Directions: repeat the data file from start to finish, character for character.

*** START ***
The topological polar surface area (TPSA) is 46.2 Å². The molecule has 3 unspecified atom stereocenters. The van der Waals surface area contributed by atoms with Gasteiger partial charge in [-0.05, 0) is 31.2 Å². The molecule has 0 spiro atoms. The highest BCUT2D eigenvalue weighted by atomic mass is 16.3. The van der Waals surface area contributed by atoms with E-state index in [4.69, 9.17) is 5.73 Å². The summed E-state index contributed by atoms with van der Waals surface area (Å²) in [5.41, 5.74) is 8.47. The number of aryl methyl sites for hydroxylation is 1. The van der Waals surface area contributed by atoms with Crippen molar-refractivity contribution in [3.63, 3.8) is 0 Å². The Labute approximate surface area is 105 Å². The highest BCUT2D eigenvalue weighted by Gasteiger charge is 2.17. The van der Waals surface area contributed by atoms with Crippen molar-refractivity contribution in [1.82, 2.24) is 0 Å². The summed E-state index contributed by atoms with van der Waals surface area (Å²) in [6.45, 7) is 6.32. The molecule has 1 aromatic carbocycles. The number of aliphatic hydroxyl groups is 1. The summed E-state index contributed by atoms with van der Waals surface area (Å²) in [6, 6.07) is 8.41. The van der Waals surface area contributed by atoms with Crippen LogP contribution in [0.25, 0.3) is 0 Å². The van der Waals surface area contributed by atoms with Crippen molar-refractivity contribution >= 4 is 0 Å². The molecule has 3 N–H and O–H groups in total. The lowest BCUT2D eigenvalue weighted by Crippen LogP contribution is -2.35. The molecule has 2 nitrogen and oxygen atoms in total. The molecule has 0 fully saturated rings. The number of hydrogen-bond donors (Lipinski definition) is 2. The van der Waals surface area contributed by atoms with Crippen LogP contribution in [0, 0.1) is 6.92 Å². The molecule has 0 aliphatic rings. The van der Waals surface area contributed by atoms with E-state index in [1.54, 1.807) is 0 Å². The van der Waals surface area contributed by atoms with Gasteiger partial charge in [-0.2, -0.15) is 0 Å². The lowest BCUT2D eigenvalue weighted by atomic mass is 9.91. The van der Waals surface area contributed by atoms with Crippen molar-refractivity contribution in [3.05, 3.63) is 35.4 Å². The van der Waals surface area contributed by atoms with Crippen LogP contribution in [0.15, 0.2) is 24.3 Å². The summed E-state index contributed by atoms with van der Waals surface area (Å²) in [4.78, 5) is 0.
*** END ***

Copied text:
The topological polar surface area (TPSA) is 46.2 Å². The molecule has 3 unspecified atom stereocenters. The van der Waals surface area contributed by atoms with Gasteiger partial charge in [-0.05, 0) is 31.2 Å². The molecule has 0 spiro atoms. The highest BCUT2D eigenvalue weighted by atomic mass is 16.3. The van der Waals surface area contributed by atoms with E-state index in [4.69, 9.17) is 5.73 Å². The summed E-state index contributed by atoms with van der Waals surface area (Å²) in [5.41, 5.74) is 8.47. The number of aryl methyl sites for hydroxylation is 1. The van der Waals surface area contributed by atoms with Crippen molar-refractivity contribution in [3.63, 3.8) is 0 Å². The Labute approximate surface area is 105 Å². The highest BCUT2D eigenvalue weighted by Gasteiger charge is 2.17. The van der Waals surface area contributed by atoms with Crippen molar-refractivity contribution in [1.82, 2.24) is 0 Å². The summed E-state index contributed by atoms with van der Waals surface area (Å²) in [6.45, 7) is 6.32. The molecule has 1 aromatic carbocycles. The number of aliphatic hydroxyl groups is 1. The summed E-state index contributed by atoms with van der Waals surface area (Å²) in [6, 6.07) is 8.41. The van der Waals surface area contributed by atoms with Crippen LogP contribution in [0.25, 0.3) is 0 Å². The van der Waals surface area contributed by atoms with Crippen molar-refractivity contribution >= 4 is 0 Å². The molecule has 3 N–H and O–H groups in total. The lowest BCUT2D eigenvalue weighted by Crippen LogP contribution is -2.35. The molecule has 2 nitrogen and oxygen atoms in total. The molecule has 0 fully saturated rings. The number of hydrogen-bond donors (Lipinski definition) is 2. The van der Waals surface area contributed by atoms with Crippen LogP contribution in [0, 0.1) is 6.92 Å². The molecule has 0 aliphatic rings. The van der Waals surface area contributed by atoms with E-state index in [1.54, 1.807) is 0 Å². The van der Waals surface area contributed by atoms with Gasteiger partial charge in [-0.2, -0.15) is 0 Å². The lowest BCUT2D eigenvalue weighted by atomic mass is 9.91. The van der Waals surface area contributed by atoms with Crippen molar-refractivity contribution in [3.05, 3.63) is 35.4 Å². The van der Waals surface area contributed by atoms with Crippen LogP contribution in [0.15, 0.2) is 24.3 Å². The summed E-state index contributed by atoms with van der Waals surface area (Å²) in [4.78, 5) is 0.